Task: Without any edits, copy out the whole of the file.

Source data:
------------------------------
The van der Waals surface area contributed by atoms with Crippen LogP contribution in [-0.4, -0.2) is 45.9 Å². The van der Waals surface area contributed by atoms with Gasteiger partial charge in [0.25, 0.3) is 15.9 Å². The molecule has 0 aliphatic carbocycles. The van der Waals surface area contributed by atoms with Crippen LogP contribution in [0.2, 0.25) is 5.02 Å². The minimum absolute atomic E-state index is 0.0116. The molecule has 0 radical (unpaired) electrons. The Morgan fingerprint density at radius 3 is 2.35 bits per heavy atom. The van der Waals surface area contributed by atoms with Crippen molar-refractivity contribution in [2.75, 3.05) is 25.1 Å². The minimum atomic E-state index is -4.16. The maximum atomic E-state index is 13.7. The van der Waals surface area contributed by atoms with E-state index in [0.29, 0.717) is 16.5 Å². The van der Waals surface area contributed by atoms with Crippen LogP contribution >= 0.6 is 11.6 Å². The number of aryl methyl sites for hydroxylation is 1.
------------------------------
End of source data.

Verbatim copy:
The van der Waals surface area contributed by atoms with Crippen LogP contribution in [-0.4, -0.2) is 45.9 Å². The van der Waals surface area contributed by atoms with Gasteiger partial charge in [0.25, 0.3) is 15.9 Å². The molecule has 0 aliphatic carbocycles. The van der Waals surface area contributed by atoms with Crippen LogP contribution in [0.2, 0.25) is 5.02 Å². The minimum absolute atomic E-state index is 0.0116. The molecule has 0 radical (unpaired) electrons. The Morgan fingerprint density at radius 3 is 2.35 bits per heavy atom. The van der Waals surface area contributed by atoms with Crippen molar-refractivity contribution in [2.75, 3.05) is 25.1 Å². The minimum atomic E-state index is -4.16. The maximum atomic E-state index is 13.7. The van der Waals surface area contributed by atoms with E-state index in [0.29, 0.717) is 16.5 Å². The van der Waals surface area contributed by atoms with Crippen LogP contribution >= 0.6 is 11.6 Å². The number of aryl methyl sites for hydroxylation is 1.